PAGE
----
A cavity is a common dental condition that can happen to anyone. In fact, according to the Centers for Disease Control and Prevention (CDC), 92% of adults aged 20-64 have had at least one cavity in their permanent teeth. On the other hand, children aged 6-19 have a cavity rate of about 20%.
If you’ve been told that you have a cavity, chances are you’re feeling anxious and confused. What exactly is a cavity, how did it form, and how can it be treated? Keep reading to find out the answers to these questions and more.
Causes of Cavities
Various factors, including poor diet, inadequate oral hygiene, and certain medications, can cause cavities. Let’s take a closer look at each of these causes.
The first cause is poor diet. Eating sugary or starchy foods increases the risk of cavities because these foods feed the bacteria in your mouth that produce acid. This acid wears away at your enamel, leaving it vulnerable to decay. Eating sugary or acidic foods can also make your teeth more susceptible to cavities because the sugar and acid create an ideal environment for bacteria to thrive in.
The second cause is inadequate oral hygiene. Brushing twice a day and flossing daily are essential for keeping your gums healthy and preventing tooth decay from forming between teeth. Additionally, regular dental checkups are important for maintaining good oral hygiene as they allow dentists to identify any potential problems before they become serious.
The third cause is certain medications that can reduce saliva flow in the mouth. Saliva helps wash away food particles and neutralize acids produced by bacteria in the mouth. Reduced saliva production makes plaque forming on teeth easier, leading to cavities over time. If you’re taking medications that reduce saliva flow in your mouth, going to the dental clinic near you twice a year can help prevent cavities. Your dentist can provide tips for keeping your mouth healthy and can identify potential issues before they become serious.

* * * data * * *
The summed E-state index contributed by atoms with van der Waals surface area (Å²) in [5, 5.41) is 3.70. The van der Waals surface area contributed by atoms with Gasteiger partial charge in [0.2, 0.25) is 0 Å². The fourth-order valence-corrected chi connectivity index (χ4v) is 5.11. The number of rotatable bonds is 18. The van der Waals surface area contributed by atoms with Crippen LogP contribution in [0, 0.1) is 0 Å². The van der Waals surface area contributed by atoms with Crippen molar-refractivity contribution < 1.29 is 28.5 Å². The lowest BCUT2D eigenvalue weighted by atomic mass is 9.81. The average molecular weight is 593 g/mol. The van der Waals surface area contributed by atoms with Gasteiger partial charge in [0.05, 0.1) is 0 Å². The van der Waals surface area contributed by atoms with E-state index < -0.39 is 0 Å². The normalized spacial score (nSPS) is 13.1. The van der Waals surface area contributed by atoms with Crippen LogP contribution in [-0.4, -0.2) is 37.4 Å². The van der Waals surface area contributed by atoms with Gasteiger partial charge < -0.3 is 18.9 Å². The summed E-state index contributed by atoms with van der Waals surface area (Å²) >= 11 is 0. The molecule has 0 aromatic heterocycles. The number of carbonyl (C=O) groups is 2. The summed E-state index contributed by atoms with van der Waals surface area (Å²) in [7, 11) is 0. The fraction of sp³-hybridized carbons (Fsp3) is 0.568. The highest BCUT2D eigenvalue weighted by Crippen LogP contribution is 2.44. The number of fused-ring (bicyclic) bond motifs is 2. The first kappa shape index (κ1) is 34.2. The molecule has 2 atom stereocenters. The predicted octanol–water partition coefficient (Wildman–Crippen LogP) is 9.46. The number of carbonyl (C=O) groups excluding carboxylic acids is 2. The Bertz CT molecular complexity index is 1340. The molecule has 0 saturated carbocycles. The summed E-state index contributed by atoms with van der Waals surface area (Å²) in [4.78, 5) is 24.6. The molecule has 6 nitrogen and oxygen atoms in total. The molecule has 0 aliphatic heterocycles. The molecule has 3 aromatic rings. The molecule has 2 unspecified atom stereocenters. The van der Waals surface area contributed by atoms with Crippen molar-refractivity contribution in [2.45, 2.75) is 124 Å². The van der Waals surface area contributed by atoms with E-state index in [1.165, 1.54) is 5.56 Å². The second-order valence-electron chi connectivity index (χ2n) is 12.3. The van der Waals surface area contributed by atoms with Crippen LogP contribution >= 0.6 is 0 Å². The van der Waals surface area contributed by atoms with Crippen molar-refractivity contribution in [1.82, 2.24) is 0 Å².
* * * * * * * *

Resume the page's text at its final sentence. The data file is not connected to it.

Symptoms of Cavities
Cavities often start small and painless but can get bigger over time if left untreated. But if you experience pain or discomfort from your cavities, it could be because they have become more prominent or reached your dentin (the layer under your enamel). Here are the common symptoms:
Toothache or Discomfort
One of the most apparent signs of a cavity is toothache or discomfort when consuming hot or cold foods, sweets, or drinks. If your child complains about this pain, you should have them checked out immediately. This is especially true if the pain persists after brushing with fluoride toothpaste or using an over-the-counter medication to ease toothache pain.
Visible Holes in Teeth
Another sign that your child might have a cavity is visible holes in their teeth. You may also notice dark spots on their teeth that could indicate decay. In some cases, you may even see brownish stains on their teeth that could be caused by bacteria buildup due to poor oral hygiene habits. Whatever the case, it’s essential to take any visible signs seriously and ensure your child gets professional care as soon as possible.
Sensitivity Around Teeth
In addition to physical signs of cavities, other indicators like sensitivity around teeth and gums could point to an underlying issue like a cavity. If your child experiences this kind of sensitivity regularly when eating certain foods or brushing their teeth, then it’s likely time to visit the dentist for further examination and treatment if necessary.
Treatments for Cavities
When treating cavities, several options are available depending on the severity of your condition. The most common treatment is a filling—a composite material that is used to fill in and seal off any holes in your teeth created by bacteria or decay.
If a filling isn’t enough, your dentist may suggest an inlay (a custom-made material used to replace lost tooth structure) or an onlay (a similar treatment that involves replacing only part of a damaged tooth). In more severe cases, a crown may be necessary, which consists in placing a cap over the entire affected tooth.
Risks Associated with Cavities
If left untreated, cavities can lead to numerous health issues, such as gum disease and tooth loss. Additionally, bacteria from cavities can spread throughout your body and put unnecessary strain on your immune system, potentially leading to further health complications.
Of course, this is all avoidable if you take care of your teeth properly; brushing twice daily with fluoride-based toothpaste and flossing regularly will help keep cavities at bay and ensure healthier teeth overall!
The Bottom Line
Regardless if you already have one or two cavities or have not yet developed any at all, understanding what causes them and taking steps towards preventing them is key in keeping your teeth healthy for years to come! A combination of regular dental checkups and proper oral hygiene care will help ensure that your smile stays bright and healthy for many years ahead!